Participants to date have come from Edinburgh's four universities and the University of Glasgow, and have tackled topics ranging from costume drama and uncertainty to translation studies and reproductive health. Sarah West-Alin, communications and events officer for the Edinburgh Beltane Beacon, has witnessed several cases of people "transform(ed) from 'I'm not sure about this' to 'that is literally the best thing I have ever done in my life' over the space of a few weeks".
Stand-up comedy has a somewhat macho, gladiatorial reputation one might have thought rather at odds with the atmosphere of universities and museums. The latter, as a curator pointed out at a recent gig, tend to be "full of beta males" - although, he added, "There's a lot to be said for being a beta male: you get all the advantages of being an alpha male, without having to spend your life behaving like a complete dick."
Yet Cross estimates that he has a hit rate of more than 80 per cent in persuading people to take part in Bright Club, and he notes that those who seem dry and reserved off stage often come across just as well as the more obviously outgoing or charismatic. An evaluation officer looks at how successfully the shows have met their aims in reaching out - surveys confirm that more than half the audience members don't work or study in a university - and in "unlocking" academics and researchers to do other public engagement activities.
Academics discover many benefits of participating. One, Cross recalls, "had to do five days of EPSRC funding panel presentations a week after his Bright Club (performance), which he'd been worrying about for months - but it seemed really easy by comparison. Ten people trying to interrogate you and put you off, but who all understand your subject, aren't nearly as frightening as 90 drunk members of the public."
In some cases, Bright Club has proved to be even more of a transformational experience. Beforehand, Sophie Scott, professor of cognitive neuroscience at UCL, remembers being "absolutely terrified - it was that back-at-school, about-to-go-into-an-exam panic. I locked myself in the toilet clutching at a copy of my set, as if it were some potent talisman that could save me." In the event, however, "people started laughing quite early on and the applause at the end was outstandingly rewarding.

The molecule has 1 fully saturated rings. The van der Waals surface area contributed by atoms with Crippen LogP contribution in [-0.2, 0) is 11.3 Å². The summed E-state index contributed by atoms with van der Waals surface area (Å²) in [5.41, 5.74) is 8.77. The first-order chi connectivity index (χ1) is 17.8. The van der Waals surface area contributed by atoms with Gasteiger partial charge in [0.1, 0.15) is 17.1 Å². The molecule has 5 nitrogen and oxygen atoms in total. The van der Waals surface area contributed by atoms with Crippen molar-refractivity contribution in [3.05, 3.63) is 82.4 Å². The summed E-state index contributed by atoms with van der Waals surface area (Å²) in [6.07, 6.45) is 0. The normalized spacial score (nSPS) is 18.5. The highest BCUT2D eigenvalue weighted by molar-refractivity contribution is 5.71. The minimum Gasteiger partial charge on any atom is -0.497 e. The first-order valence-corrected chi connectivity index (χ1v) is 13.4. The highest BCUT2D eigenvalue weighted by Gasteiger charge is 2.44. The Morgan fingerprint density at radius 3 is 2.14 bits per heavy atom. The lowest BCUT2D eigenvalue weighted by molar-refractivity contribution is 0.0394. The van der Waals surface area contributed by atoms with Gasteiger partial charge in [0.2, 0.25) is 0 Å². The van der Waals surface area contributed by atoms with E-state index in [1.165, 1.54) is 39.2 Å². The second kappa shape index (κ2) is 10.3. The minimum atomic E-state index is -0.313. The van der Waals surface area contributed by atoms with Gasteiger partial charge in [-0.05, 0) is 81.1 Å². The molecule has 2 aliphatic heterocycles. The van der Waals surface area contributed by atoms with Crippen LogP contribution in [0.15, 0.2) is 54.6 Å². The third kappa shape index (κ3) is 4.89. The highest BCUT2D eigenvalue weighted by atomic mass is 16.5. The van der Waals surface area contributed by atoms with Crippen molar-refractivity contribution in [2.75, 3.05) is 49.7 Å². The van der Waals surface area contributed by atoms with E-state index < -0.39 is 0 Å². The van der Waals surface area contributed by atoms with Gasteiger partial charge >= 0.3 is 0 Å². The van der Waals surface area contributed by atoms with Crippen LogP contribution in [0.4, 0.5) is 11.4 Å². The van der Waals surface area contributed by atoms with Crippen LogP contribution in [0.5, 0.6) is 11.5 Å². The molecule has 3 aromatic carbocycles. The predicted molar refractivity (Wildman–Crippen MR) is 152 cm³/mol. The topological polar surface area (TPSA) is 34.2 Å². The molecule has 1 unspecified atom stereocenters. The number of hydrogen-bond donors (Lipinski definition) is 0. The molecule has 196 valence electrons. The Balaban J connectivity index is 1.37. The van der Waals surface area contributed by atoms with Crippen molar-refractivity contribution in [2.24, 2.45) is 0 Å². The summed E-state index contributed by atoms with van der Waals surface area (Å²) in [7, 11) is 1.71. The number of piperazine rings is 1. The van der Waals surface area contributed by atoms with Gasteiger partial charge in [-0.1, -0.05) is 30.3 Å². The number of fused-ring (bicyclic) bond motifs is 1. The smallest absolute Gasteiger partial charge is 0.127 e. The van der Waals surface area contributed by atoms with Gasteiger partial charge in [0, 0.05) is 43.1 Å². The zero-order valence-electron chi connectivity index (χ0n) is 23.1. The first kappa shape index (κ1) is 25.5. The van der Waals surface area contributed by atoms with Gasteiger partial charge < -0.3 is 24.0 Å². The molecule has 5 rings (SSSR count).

"It's been incredibly useful as a confidence boost. You do think: if I can do that, I can do anything. Since Bright Club, I have done other (public events) such as Science Question Time and Skeptics in the Pub, which I would never have attempted before. Even in your forties, you can learn new skills, and they can be very, very useful. Plus, doing stand-up made my dad say he was proud of me - which is no trivial thing!"
Claire Thomson, head of UCL's department of Scandinavian studies, observes that Bright Club has been embraced by about three-quarters of her staff and become "an entry point into public engagement". Many of the skills developed, she believes, "are also needed for interdisciplinary collaboration. Bright Club doesn't just allow cinema specialists and scientists and engineers to meet up over a pint and prepare their routines. It also fosters collab-oration across disciplinary boundaries because we're all engaged in explaining to each other what we do, as well as to the audience."
Also rewarding is the opportunity to rethink issues of academic jargon. "The process of becoming an academic in the arts and humanities, and no doubt other disciplines," notes Thomson, "involves mastering a certain kind of exclusive register and vocabulary. Bright Club forces performers to communicate without recourse to that language. If I'm interested in the concept of 'indexicality', for example, can I explain it, and make it funny, without using (specialist) terminology? If I can't do that, do I really understand the concept in the first place - and what's the point of it anyway?"